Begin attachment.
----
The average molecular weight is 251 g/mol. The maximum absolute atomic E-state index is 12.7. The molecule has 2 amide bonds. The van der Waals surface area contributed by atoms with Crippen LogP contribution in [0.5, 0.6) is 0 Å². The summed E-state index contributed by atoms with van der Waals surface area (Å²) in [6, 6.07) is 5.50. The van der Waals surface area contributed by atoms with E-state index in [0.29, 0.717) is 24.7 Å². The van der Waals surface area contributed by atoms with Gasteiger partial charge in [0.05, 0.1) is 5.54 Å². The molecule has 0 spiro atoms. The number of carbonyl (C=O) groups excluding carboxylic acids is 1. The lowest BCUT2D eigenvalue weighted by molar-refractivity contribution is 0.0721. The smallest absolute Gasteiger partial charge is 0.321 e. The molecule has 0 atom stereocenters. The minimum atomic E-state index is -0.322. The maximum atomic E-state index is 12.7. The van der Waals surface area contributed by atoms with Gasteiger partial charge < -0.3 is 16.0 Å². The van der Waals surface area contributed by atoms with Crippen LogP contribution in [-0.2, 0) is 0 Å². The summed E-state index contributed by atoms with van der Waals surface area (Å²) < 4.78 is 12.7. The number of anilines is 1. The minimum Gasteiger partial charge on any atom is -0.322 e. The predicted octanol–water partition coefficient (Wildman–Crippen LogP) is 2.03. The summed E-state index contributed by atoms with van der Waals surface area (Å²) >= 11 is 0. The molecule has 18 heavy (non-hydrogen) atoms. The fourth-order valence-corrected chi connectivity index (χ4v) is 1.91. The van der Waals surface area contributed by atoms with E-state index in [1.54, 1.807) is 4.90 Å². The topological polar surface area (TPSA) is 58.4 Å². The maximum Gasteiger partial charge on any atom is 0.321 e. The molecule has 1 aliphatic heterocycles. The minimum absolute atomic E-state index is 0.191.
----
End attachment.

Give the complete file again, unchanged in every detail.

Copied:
The average molecular weight is 251 g/mol. The maximum absolute atomic E-state index is 12.7. The molecule has 2 amide bonds. The van der Waals surface area contributed by atoms with Crippen LogP contribution in [0.5, 0.6) is 0 Å². The summed E-state index contributed by atoms with van der Waals surface area (Å²) in [6, 6.07) is 5.50. The van der Waals surface area contributed by atoms with E-state index in [0.29, 0.717) is 24.7 Å². The van der Waals surface area contributed by atoms with Gasteiger partial charge in [0.05, 0.1) is 5.54 Å². The molecule has 0 spiro atoms. The number of carbonyl (C=O) groups excluding carboxylic acids is 1. The lowest BCUT2D eigenvalue weighted by molar-refractivity contribution is 0.0721. The smallest absolute Gasteiger partial charge is 0.321 e. The molecule has 0 atom stereocenters. The minimum atomic E-state index is -0.322. The maximum atomic E-state index is 12.7. The van der Waals surface area contributed by atoms with Gasteiger partial charge < -0.3 is 16.0 Å². The van der Waals surface area contributed by atoms with Crippen LogP contribution in [-0.2, 0) is 0 Å². The summed E-state index contributed by atoms with van der Waals surface area (Å²) < 4.78 is 12.7. The number of anilines is 1. The minimum Gasteiger partial charge on any atom is -0.322 e. The predicted octanol–water partition coefficient (Wildman–Crippen LogP) is 2.03. The summed E-state index contributed by atoms with van der Waals surface area (Å²) >= 11 is 0. The molecule has 18 heavy (non-hydrogen) atoms. The fourth-order valence-corrected chi connectivity index (χ4v) is 1.91. The van der Waals surface area contributed by atoms with E-state index in [1.54, 1.807) is 4.90 Å². The topological polar surface area (TPSA) is 58.4 Å². The maximum Gasteiger partial charge on any atom is 0.321 e. The molecule has 1 aliphatic heterocycles. The minimum absolute atomic E-state index is 0.191.